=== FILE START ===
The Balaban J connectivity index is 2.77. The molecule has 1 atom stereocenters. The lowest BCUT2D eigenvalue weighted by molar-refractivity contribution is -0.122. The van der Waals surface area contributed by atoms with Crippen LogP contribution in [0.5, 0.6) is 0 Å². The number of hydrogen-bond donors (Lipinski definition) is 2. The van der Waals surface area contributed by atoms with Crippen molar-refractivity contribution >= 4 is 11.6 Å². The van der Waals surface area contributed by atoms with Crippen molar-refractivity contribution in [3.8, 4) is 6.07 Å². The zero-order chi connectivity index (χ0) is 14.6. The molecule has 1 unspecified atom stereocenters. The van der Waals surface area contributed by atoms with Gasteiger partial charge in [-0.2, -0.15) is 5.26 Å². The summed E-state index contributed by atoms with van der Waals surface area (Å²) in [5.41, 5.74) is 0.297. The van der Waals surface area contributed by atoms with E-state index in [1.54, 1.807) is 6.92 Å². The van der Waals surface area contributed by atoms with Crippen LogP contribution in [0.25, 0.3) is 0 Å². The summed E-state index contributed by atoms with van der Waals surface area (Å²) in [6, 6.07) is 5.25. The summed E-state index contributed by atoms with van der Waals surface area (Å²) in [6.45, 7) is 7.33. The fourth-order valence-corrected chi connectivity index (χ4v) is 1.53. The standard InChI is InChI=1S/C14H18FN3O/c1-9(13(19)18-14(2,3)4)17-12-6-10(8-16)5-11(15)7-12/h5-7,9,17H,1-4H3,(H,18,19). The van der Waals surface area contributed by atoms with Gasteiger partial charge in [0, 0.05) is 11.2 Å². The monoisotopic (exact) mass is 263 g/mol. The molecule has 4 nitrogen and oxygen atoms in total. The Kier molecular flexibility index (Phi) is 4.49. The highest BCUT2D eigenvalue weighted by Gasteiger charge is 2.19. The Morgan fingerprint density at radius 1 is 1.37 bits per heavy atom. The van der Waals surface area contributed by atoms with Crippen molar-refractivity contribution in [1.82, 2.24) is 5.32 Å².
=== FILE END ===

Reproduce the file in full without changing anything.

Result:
The Balaban J connectivity index is 2.77. The molecule has 1 atom stereocenters. The lowest BCUT2D eigenvalue weighted by molar-refractivity contribution is -0.122. The van der Waals surface area contributed by atoms with Crippen LogP contribution in [0.5, 0.6) is 0 Å². The number of hydrogen-bond donors (Lipinski definition) is 2. The van der Waals surface area contributed by atoms with Crippen molar-refractivity contribution >= 4 is 11.6 Å². The van der Waals surface area contributed by atoms with Crippen molar-refractivity contribution in [3.8, 4) is 6.07 Å². The zero-order chi connectivity index (χ0) is 14.6. The molecule has 1 unspecified atom stereocenters. The van der Waals surface area contributed by atoms with Gasteiger partial charge in [-0.2, -0.15) is 5.26 Å². The summed E-state index contributed by atoms with van der Waals surface area (Å²) in [5.41, 5.74) is 0.297. The van der Waals surface area contributed by atoms with E-state index in [1.54, 1.807) is 6.92 Å². The van der Waals surface area contributed by atoms with Crippen LogP contribution in [0.25, 0.3) is 0 Å². The summed E-state index contributed by atoms with van der Waals surface area (Å²) in [6, 6.07) is 5.25. The summed E-state index contributed by atoms with van der Waals surface area (Å²) in [6.45, 7) is 7.33. The fourth-order valence-corrected chi connectivity index (χ4v) is 1.53. The standard InChI is InChI=1S/C14H18FN3O/c1-9(13(19)18-14(2,3)4)17-12-6-10(8-16)5-11(15)7-12/h5-7,9,17H,1-4H3,(H,18,19). The van der Waals surface area contributed by atoms with Gasteiger partial charge in [0, 0.05) is 11.2 Å². The monoisotopic (exact) mass is 263 g/mol. The molecule has 4 nitrogen and oxygen atoms in total. The Kier molecular flexibility index (Phi) is 4.49. The highest BCUT2D eigenvalue weighted by Gasteiger charge is 2.19. The Morgan fingerprint density at radius 1 is 1.37 bits per heavy atom. The van der Waals surface area contributed by atoms with Crippen molar-refractivity contribution in [1.82, 2.24) is 5.32 Å².